When I couldn’t trust my shattered sense of self enough to call my parents, or friends of ten years, or even my brother, whom I know would support me unstintingly because he already does, I could call C. and ask for help.
And expect to get it.
We sat down in a coffee shop all yesterday afternoon. C. didn’t say much. For nearly an hour, I explained what I needed to do to get my life back in order. C. doesn’t understand what it is like to be bipolar and often finds me confusing and erratic. I definitely don’t get an understanding ear. But I do get an uncritical ear and the clear and unmistakable knowledge that C. cares for me and will always be there for me. Always. That is far more important to me than anything.
Let me be the one you call
If you jump I’ll break your fall
Lift you up and fly away with you into the night
If you need to fall apart…
If you need to crash then crash and burn
You’re not alone
Which of course leave me with what I am going to do next. As I explained to C., my old medications aren’t keeping me stable enough. And when I do stabilise I am slightly depressed and prone to destabilising once again with unpredictable cycling patterns.
I need to gain control of my schedule. To this end, I am imposing an extremely rigid schedule of things to do. Basically I get up, go to work, do work, go swimming, come home, have dinner, work on the web site and go to bed. Every day including Fridays, Saturdays, and Sundays since a different schedule on weekends tend to throw me off kilter.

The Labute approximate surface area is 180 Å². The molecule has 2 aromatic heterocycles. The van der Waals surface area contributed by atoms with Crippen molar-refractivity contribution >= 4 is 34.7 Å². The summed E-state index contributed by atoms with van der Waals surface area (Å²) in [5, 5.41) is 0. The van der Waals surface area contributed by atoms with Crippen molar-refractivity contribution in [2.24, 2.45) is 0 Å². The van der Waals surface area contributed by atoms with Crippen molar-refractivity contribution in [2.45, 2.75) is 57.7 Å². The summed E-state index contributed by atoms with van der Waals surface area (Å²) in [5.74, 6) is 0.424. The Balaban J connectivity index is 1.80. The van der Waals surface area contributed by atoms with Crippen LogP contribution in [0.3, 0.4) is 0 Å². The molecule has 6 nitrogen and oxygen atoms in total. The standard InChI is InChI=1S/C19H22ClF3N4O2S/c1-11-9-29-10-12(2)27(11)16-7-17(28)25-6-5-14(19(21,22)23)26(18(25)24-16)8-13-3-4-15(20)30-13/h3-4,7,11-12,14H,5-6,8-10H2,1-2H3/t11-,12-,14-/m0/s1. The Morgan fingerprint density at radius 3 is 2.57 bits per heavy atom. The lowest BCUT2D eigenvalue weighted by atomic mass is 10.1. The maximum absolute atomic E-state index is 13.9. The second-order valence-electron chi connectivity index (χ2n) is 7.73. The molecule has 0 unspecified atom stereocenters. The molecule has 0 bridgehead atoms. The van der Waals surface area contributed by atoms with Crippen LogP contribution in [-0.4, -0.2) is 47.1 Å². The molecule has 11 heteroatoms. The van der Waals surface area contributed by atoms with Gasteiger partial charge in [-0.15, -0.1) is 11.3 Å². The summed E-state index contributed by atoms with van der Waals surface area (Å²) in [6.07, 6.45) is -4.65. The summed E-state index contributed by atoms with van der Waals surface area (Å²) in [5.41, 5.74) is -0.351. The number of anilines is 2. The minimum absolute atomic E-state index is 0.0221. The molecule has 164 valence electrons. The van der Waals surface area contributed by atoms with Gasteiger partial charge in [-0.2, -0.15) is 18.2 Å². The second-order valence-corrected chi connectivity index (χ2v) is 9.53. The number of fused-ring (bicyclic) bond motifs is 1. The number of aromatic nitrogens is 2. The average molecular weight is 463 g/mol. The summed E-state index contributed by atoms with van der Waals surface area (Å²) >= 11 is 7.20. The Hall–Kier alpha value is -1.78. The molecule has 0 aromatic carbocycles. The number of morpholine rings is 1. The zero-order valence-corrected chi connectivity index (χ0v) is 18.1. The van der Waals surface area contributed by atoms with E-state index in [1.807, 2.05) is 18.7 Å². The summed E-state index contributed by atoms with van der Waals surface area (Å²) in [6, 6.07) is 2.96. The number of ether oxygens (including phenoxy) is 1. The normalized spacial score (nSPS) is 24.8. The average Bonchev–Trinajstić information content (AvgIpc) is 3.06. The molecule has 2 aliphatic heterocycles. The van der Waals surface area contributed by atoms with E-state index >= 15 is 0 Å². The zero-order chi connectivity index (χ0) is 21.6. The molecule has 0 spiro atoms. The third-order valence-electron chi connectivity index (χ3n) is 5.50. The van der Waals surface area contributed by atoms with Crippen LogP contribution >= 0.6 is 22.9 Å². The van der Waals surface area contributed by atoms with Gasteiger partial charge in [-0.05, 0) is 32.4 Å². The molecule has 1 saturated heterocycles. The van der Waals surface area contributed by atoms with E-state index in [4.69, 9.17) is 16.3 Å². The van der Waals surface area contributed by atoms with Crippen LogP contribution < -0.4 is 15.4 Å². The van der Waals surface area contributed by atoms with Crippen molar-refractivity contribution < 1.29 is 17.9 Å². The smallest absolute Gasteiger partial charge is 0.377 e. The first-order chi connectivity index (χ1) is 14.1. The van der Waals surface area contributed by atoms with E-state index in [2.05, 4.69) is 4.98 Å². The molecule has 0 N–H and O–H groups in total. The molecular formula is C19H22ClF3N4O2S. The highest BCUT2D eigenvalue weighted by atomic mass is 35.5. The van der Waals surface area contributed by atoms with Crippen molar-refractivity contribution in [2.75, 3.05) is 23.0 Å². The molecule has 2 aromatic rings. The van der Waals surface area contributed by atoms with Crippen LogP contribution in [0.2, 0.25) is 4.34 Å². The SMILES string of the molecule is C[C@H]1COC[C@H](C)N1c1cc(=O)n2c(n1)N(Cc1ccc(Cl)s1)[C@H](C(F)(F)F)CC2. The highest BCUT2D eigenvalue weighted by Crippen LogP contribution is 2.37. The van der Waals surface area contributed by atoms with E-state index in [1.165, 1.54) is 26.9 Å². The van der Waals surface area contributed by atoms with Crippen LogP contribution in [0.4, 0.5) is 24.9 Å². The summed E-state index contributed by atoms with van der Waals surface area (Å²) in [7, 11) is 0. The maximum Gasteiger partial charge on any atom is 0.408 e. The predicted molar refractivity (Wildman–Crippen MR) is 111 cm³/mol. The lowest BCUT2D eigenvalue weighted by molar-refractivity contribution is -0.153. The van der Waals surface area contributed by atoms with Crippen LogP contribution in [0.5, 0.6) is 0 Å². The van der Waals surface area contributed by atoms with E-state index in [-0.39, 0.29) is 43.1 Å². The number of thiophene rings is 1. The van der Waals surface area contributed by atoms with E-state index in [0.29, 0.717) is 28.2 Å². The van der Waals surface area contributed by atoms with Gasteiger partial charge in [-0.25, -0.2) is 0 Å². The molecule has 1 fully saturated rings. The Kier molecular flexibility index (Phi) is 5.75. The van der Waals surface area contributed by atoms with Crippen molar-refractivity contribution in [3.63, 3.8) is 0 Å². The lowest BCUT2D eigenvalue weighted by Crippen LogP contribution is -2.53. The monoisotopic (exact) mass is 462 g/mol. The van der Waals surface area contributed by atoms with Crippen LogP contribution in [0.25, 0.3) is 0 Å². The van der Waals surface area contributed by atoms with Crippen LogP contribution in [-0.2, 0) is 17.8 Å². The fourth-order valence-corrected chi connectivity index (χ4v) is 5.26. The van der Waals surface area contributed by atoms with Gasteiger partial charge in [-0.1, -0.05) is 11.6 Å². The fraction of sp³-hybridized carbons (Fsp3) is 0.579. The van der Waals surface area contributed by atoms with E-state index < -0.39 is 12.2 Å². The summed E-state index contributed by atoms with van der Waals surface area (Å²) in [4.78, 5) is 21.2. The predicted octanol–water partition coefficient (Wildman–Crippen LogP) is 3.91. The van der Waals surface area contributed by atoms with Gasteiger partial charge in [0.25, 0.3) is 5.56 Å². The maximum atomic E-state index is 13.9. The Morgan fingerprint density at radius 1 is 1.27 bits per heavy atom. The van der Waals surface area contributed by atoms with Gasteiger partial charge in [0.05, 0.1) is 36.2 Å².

I have of course built space into the schedule to allow for unexpected things that happen. I even have two alternate schedules which I can use interchangeably. But some things, like my wake up time and what I do before I go to work, are extremely rigid – I even am planning the same breakfast every day.
And every night before I go to be I must write down a schedule for the following day. And once there is time I must try to complete everything on the schedule whether I want to or not.
I put back in swimming. because I added back on about five to eight pounds since the beginning of December and I feel fat. The exercise also seems to relax and stabilise me. There is some variation, I could go to the gym or walking instead of swimming. But I must exercise every day.
I am going to try to make sure I get eight hours of sleep every night. My sleep cycle was shot to hell in January and contributed to my mood swings. Same time to bed every night, same time up every morning.
I had stopped all medication while mood cycling in January. I’m not starting back on any except St. John’s Wort (600mg x 2 times daily) which I am hoping will keep me normal to hypomanic. I worry that I may go fully manic, but it is a risk I am willing to take. I can gauge my high moods quite accurately and take action if needed.
C. is to make sure that I stick to the schedule and to look out for signs that I am becoming depressed or manic. It may not be so important in the first few days, but after about a week I may get fed up of the schedule and try to wriggle out of it. C. is to make sure I stick to the schedule.
I hope this works.